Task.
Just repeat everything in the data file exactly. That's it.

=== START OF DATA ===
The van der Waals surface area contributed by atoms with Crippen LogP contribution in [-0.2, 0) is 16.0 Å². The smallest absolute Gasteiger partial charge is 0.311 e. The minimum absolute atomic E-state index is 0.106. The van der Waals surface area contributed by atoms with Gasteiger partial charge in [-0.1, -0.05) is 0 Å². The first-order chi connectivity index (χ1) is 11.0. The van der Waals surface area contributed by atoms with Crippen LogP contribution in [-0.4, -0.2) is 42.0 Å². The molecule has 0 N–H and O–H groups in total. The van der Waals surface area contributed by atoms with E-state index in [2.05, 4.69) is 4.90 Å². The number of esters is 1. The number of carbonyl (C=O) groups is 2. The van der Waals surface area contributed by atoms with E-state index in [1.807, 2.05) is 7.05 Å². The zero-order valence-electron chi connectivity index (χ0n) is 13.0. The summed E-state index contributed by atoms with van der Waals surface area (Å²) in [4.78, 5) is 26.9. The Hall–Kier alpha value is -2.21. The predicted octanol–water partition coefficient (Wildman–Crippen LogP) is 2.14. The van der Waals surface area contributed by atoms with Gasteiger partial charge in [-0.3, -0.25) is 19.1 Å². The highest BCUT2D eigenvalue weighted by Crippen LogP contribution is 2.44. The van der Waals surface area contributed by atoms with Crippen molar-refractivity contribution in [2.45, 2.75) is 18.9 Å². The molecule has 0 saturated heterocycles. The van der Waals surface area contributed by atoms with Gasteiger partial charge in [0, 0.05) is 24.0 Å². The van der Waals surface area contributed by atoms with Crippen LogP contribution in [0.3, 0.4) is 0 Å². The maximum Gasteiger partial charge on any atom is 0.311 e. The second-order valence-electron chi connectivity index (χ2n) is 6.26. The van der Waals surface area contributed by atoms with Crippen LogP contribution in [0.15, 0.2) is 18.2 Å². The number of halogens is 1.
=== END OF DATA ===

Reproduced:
The van der Waals surface area contributed by atoms with Crippen LogP contribution in [-0.2, 0) is 16.0 Å². The smallest absolute Gasteiger partial charge is 0.311 e. The minimum absolute atomic E-state index is 0.106. The van der Waals surface area contributed by atoms with Gasteiger partial charge in [-0.1, -0.05) is 0 Å². The first-order chi connectivity index (χ1) is 11.0. The van der Waals surface area contributed by atoms with Crippen LogP contribution in [-0.4, -0.2) is 42.0 Å². The molecule has 0 N–H and O–H groups in total. The van der Waals surface area contributed by atoms with E-state index in [2.05, 4.69) is 4.90 Å². The number of esters is 1. The number of carbonyl (C=O) groups is 2. The van der Waals surface area contributed by atoms with E-state index in [1.807, 2.05) is 7.05 Å². The zero-order valence-electron chi connectivity index (χ0n) is 13.0. The summed E-state index contributed by atoms with van der Waals surface area (Å²) in [4.78, 5) is 26.9. The Hall–Kier alpha value is -2.21. The predicted octanol–water partition coefficient (Wildman–Crippen LogP) is 2.14. The van der Waals surface area contributed by atoms with Gasteiger partial charge in [-0.3, -0.25) is 19.1 Å². The highest BCUT2D eigenvalue weighted by Crippen LogP contribution is 2.44. The van der Waals surface area contributed by atoms with Crippen molar-refractivity contribution in [2.45, 2.75) is 18.9 Å². The molecule has 0 saturated heterocycles. The van der Waals surface area contributed by atoms with Gasteiger partial charge in [0, 0.05) is 24.0 Å². The van der Waals surface area contributed by atoms with Crippen LogP contribution in [0.3, 0.4) is 0 Å². The maximum Gasteiger partial charge on any atom is 0.311 e. The second-order valence-electron chi connectivity index (χ2n) is 6.26. The van der Waals surface area contributed by atoms with Crippen LogP contribution in [0.15, 0.2) is 18.2 Å². The number of halogens is 1.